Jane Neary was keen to point out how a lot of effort had been put into ensuring that the hall would develop into “a wider community”, stressing in particular the importance of the wardening system. The hall will have two wardens and twelve sub-wardens. A dedicated wardens’ office on the ground floor would give residents a private, safe space to meet members of the wardening team and it is envisaged that wardens would hold drop in surgery sessions. Paul Noke also stressed that the hall would operate a “freedom of movement” system – with residents being able to move around the entire complex and visit friends in other buildings and on other floors, thereby bolstering the community feel.

The meeting was then opened to questions and feedback. While the opinions about the design were generally positive Alex Savell, incoming Deputy President (Finance & Services), raised the concern that access to the common room would be primarily through an external covered colonnade. Neary and Byrne-Price replied that it might be possible to consider having glazing put in along the walkway.

Others raised the concern that, at 140 square metres, the planned gym might be too small. Neary and Byrne-Price replied that the College is considering moving the gym to a larger space on the first floor of Building A, thereby also freeing up more space on the ground floor of the other buildings for a larger dance studio and more study rooms. The terms of the planning permission, however, would then mean that the gym would have to be open to the public, not just hall residents.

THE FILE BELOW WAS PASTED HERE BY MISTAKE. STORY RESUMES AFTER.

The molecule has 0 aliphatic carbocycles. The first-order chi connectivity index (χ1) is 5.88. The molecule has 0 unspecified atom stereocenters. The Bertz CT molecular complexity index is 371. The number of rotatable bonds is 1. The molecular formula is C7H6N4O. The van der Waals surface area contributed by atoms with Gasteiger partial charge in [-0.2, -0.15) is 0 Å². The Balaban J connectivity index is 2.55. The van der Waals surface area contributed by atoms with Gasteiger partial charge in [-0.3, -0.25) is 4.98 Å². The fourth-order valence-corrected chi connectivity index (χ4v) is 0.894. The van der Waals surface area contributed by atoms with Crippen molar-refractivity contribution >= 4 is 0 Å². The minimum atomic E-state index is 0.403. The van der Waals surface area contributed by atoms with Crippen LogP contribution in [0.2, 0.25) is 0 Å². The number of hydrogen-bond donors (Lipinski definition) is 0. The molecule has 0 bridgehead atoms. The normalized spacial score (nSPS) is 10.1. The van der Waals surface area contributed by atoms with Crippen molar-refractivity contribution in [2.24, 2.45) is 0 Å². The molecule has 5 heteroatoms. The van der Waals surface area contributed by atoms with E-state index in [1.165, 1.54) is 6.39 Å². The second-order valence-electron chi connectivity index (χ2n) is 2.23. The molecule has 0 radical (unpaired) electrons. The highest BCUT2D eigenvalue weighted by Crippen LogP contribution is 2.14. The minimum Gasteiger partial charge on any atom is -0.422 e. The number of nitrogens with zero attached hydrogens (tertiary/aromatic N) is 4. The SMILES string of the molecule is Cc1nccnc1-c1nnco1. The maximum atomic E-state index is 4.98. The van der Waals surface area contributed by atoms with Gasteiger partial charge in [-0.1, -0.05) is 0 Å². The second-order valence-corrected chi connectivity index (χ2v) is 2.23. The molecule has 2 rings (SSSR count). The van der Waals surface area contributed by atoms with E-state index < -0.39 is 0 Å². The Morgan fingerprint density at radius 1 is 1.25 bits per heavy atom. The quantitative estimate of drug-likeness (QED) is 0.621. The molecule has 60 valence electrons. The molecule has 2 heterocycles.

The Union Central Services Manager, and Yas Edwards, current Deputy Presidents (Clubs & Societies), also asked if it would be possible to open up the shared, ground floor spaces to clubs and societies, and to individual students who were not residents. The College representatives confirmed that this was an option that they were actively looking at.

Neither Jane Neary nor Professor Humphris were able to confirm exactly how much the rooms would cost, explaining that the final decision on this would be made in the coming fortnight. However, previous indications suggest that twin rooms will cost in the region of £125 per week while single rooms will cost in the region of £150 per week. Alex Savell suggested that this price might be excessive given that students could easily find single rooms at £125 per week on the private market, while Kieron Creagh, current Deputy President (Finance & Services), indicated that such high prices might put off less well off freshers. Jane Neary replied that the additional cost accounts for the pastoral support and communal facilities that living in halls provides. Professor Humphris added that the College’s dedication to transparency meant that it would publish a full breakdown of how the rent paid by students is used and reminded those present of the College’s generous bursary scheme for lower income students. The College representatives concluded that, while the price might appear to be high, it was fair and realistic given the location and facilities.

In general, the meeting was productive, with Neary and Byrne-Price promising to incorporate many of the student suggestions into the plan for the development. They will also be launching a online student survey about the plans. All the College staff members present stressed how important student feedback was to them and how they hoped as many people as possible would fill in the survey.